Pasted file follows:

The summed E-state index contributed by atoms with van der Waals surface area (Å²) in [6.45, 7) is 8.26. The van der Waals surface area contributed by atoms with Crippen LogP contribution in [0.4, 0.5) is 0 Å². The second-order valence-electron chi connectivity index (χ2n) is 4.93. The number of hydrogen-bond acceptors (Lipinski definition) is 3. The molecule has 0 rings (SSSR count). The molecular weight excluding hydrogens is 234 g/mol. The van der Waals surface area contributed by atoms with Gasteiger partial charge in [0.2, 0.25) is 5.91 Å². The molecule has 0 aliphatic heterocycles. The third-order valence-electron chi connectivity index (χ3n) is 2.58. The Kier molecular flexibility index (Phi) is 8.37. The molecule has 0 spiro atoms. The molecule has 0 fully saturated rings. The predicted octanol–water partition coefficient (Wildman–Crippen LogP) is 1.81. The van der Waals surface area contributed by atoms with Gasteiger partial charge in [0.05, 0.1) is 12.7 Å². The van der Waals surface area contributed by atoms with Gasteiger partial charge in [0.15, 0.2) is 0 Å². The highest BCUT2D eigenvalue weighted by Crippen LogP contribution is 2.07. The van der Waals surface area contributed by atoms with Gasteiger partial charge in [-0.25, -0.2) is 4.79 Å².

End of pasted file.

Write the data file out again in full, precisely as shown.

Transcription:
The summed E-state index contributed by atoms with van der Waals surface area (Å²) in [6.45, 7) is 8.26. The van der Waals surface area contributed by atoms with Crippen LogP contribution in [0.4, 0.5) is 0 Å². The second-order valence-electron chi connectivity index (χ2n) is 4.93. The number of hydrogen-bond acceptors (Lipinski definition) is 3. The molecule has 0 rings (SSSR count). The molecular weight excluding hydrogens is 234 g/mol. The van der Waals surface area contributed by atoms with Gasteiger partial charge in [0.2, 0.25) is 5.91 Å². The molecule has 0 aliphatic heterocycles. The third-order valence-electron chi connectivity index (χ3n) is 2.58. The Kier molecular flexibility index (Phi) is 8.37. The molecule has 0 spiro atoms. The molecule has 0 fully saturated rings. The predicted octanol–water partition coefficient (Wildman–Crippen LogP) is 1.81. The van der Waals surface area contributed by atoms with Gasteiger partial charge in [0.05, 0.1) is 12.7 Å². The van der Waals surface area contributed by atoms with Gasteiger partial charge in [0.15, 0.2) is 0 Å². The highest BCUT2D eigenvalue weighted by Crippen LogP contribution is 2.07. The van der Waals surface area contributed by atoms with Gasteiger partial charge in [-0.25, -0.2) is 4.79 Å².